A local Kashmiri militant rammed an explosive-laden van into a convoy bus on Thursday, killing 41 soldiers and injuring two dozen others in the worst attack against Indian government forces in Kashmir’s history. India blamed the attack on Pakistan and promised a “crushing response.” New Delhi accuses its archrival of supporting rebels in Kashmir, a charge that Islamabad denies.
The retired commander, Lt. Gen. D.S. Hooda, told The Associated Press on Saturday that while “some kind of limited (military) strike (against Pakistan) is more than likely,” he hopes for “rethinking and reconciliation” from all sides in the conflict.
The former general, who was in charge of the army’s northern command at the frontier with Pakistan in Kashmir and counterinsurgency operations, oversaw India’s “surgical strikes” in September 2016 after militants attacked a military base in the frontier town of Uri near the highly militarized Line of Control.
Nineteen Indian soldiers and three assailants were killed in that attack. India instantly blamed Pakistan for supporting the attackers, who New Delhi alleged were Pakistani nationals.
At the peak of a 2016 civilian uprising triggered by the killing of a charismatic Kashmiri rebel leader, Hooda called for all sides to take a step back from the deadly confrontation, suggesting that political initiatives be taken instead. It was a rare move by a top Indian army general in Kashmir.
Later that year when the attack on the base in Uri happened, Hooda commanded what New Delhi called “surgical strikes” against militants in the Pakistan-controlled part of Kashmir — which India said involved the country’s special forces killing an unknown number of insurgents. Pakistan denied that the strikes ever occurred, demanding that India produce evidence to back up the claim.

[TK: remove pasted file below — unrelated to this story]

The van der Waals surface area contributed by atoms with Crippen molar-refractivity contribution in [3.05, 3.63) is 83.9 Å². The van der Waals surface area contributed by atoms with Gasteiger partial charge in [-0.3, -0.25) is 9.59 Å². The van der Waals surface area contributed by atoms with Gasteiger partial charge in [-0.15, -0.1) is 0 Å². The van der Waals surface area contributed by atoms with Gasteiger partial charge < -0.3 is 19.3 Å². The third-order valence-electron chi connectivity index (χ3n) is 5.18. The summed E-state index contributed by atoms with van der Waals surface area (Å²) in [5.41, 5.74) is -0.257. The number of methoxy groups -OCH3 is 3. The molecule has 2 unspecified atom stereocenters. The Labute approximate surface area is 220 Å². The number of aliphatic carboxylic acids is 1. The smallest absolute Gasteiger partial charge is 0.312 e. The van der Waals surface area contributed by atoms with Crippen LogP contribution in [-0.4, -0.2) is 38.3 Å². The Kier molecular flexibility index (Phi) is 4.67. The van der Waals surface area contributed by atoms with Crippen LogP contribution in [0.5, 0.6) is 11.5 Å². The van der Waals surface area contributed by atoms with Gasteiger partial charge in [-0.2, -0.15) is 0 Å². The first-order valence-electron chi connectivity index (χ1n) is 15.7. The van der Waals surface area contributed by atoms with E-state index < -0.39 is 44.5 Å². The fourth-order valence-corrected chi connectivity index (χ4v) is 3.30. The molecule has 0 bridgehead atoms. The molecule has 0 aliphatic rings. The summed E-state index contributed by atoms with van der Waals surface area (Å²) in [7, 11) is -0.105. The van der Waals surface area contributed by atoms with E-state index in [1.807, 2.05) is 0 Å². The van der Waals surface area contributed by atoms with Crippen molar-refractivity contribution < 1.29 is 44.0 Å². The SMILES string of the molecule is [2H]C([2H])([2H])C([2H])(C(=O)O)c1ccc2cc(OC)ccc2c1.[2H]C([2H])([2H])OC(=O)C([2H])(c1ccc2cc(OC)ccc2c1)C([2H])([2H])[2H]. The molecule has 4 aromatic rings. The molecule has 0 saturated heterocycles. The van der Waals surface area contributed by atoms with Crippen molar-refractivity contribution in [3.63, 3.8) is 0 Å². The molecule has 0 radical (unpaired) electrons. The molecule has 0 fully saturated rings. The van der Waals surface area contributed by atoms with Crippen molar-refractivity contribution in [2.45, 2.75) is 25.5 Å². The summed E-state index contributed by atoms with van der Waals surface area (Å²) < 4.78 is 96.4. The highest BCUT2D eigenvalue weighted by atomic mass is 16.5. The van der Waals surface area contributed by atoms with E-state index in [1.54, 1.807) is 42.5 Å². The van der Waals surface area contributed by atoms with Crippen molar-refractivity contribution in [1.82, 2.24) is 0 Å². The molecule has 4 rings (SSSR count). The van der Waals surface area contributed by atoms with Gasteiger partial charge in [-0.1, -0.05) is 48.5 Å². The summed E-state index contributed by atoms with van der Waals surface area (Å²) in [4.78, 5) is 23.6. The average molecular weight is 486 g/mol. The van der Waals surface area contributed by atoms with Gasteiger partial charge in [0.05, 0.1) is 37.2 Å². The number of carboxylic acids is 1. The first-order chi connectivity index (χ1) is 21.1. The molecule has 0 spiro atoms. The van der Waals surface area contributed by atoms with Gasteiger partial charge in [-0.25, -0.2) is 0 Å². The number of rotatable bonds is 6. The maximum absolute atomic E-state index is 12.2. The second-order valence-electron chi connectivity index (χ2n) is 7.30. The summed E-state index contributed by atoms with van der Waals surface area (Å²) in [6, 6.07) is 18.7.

Hooda has since said that the constant hype of “surgical strikes” was unwarranted.
Pakistani Foreign Secretary Tehmina Janjua rejected India’s allegations about Pakistan’s involvement in the attack, saying Saturday that it was part of New Delhi’s “known rhetoric and tactics” to divert global attention from human rights violations. According to foreign ministry spokesman Mohammad Faisal, Janjua called for implementation of UN resolutions to solve the issue of Kashmir.
Kashmir is divided between India and Pakistan and claimed by both in its entirety. Rebels have been fighting Indian rule since 1989, demanding Kashmir be made part of Pakistan or become an independent country. Nearly 70,000 people have been killed in the uprising and the ensuing Indian military crackdown.
A pre-recorded video circulated widely on social media showed the purported attacker, Adil Ahmed Dar, in combat clothes surrounded by guns and grenades claiming responsibility for the attack and calling for more such measures to drive India out of Kashmir.
Since 2016, soldiers from India and Pakistan have often traded fire along the frontier, blaming each other for initiating the skirmishes that have resulted in the deaths of dozens of soldiers and civilians on both sides in violation of a 2003 cease-fire accord.
Hooda said that considering the state of affairs in Kashmir, he wasn’t surprised by the bombing.
“I just hope this all leads to some introspection, some deep thinking and engagement to do everything afresh and rethink what we all should be doing to settle issues once for all,” he said.
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Associated Press writer Munir Ahmed in Islamabad contributed to this report.